I mentioned the thinking that I had to do. Oh, boy, was there a lot of thinking. In addition to the usual remembering the course of fire, I had to mentally change gears from doing round counts of my usual tens, to round counts of only six. On one stage, this meant that I had to plan for a tactical reload with retention that I almost never do, because otherwise, my seventh shot (from start of six in the magazine and one in the chamber) would have been on a steel popper/activator, leaving me to change magazines while the mover was moving and then disappearing before I could get a shot off.
Another other brain-strain with having six round magazines, was remembering to "top-off" when loading and making ready. Normally, I shoot SSP/Production, which is ten rounds, plus one in the chamber. Since I have 15 and 17 round magazines, I just put 11 rounds in my ready mag, and I'm good to go. Yesterday, I had to load the magazine, chamber a round, eject the magazine, replace it with a full magazine, and top off the short magazine with a loose round, in order to "load and make ready". Single stack shooters do this all the time, but for me this was a whole new world LOL!
Adding even more mental gymnastics to the day, was the fact that we were running a concurrent REAL BUG match along with the regular match. The way this BUG match went, was that once the shooters on a squad were done with a stage in the conventional way, then the BUG shooters on the squad ran the stage with modifications to the COF such that there were 5 shot strings and mag changes off the clock.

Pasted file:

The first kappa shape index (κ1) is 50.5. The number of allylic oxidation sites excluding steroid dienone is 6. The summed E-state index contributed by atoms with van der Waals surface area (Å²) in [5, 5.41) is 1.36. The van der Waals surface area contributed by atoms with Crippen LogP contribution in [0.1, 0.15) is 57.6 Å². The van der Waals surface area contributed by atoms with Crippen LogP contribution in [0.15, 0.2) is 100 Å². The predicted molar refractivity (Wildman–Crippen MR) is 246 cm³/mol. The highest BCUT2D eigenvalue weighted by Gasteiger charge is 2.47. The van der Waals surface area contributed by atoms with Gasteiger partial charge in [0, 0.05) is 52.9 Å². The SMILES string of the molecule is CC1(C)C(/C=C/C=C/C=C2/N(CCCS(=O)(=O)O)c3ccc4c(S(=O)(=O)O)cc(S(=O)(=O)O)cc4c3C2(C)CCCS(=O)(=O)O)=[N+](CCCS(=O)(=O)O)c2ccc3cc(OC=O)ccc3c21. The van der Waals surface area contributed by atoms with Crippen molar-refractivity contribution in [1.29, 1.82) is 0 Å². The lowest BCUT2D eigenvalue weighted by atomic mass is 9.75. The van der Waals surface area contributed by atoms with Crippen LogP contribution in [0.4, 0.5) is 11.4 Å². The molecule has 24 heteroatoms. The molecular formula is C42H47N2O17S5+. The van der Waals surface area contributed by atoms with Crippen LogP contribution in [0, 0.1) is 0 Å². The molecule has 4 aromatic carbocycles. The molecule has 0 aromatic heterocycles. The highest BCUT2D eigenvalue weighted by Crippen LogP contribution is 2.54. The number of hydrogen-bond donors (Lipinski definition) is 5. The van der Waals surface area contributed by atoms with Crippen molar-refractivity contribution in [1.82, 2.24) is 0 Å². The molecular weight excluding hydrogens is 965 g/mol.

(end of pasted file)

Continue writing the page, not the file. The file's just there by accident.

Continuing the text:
"So ..... you mean that I just shot this stage in mental double-tap multiples of six, but now I have to switch gears and shoot the same stage, with the same gun, in single shot multiples of five???? Oh boy -- I need to stop ingesting so much lead, because I really needed those last couple brain cells I lost at lunchtime!!"
Despite the fact that my mental faculties were limping by the end of the day, I had SO. MUCH. FUN. This was a great experience. I had a fun bunch of squadmates, and an SO who was in the same boat as I was - shooting a BUG for the whole match. Aside from taking a ten minute break to keep from being electrocuted in a thunderstorm which mostly blew on past, the weather cooperated, and there was a good turn-out for the match besides.
My take home lesson from this experience was that despite being an "inferior" caliber, my G42 can handle being a primary weapon. (I certainly couldn't have said that about my LCP) My times weren't great, because I was doing unfamiliar routines, but my accuracy was acceptable to me (still always needs work), and I didn't even really have problems knocking down steel with the .380 as I had feared. One popper, on one stage out of seven, needed to be hit more than once, but the others fell down with one shot. (they may have thought about it for a second or so, but they fell nonetheless - LOL) It gave me more confidence with this gun as a carry piece, and it also gave me a lot more match experience with this platform. Now I just need to buy more .380 ammo! I've got a couple thousand 9mm rounds on hand, but .380 - not so much. I can feel my credit card warming up in my pocket as we speak!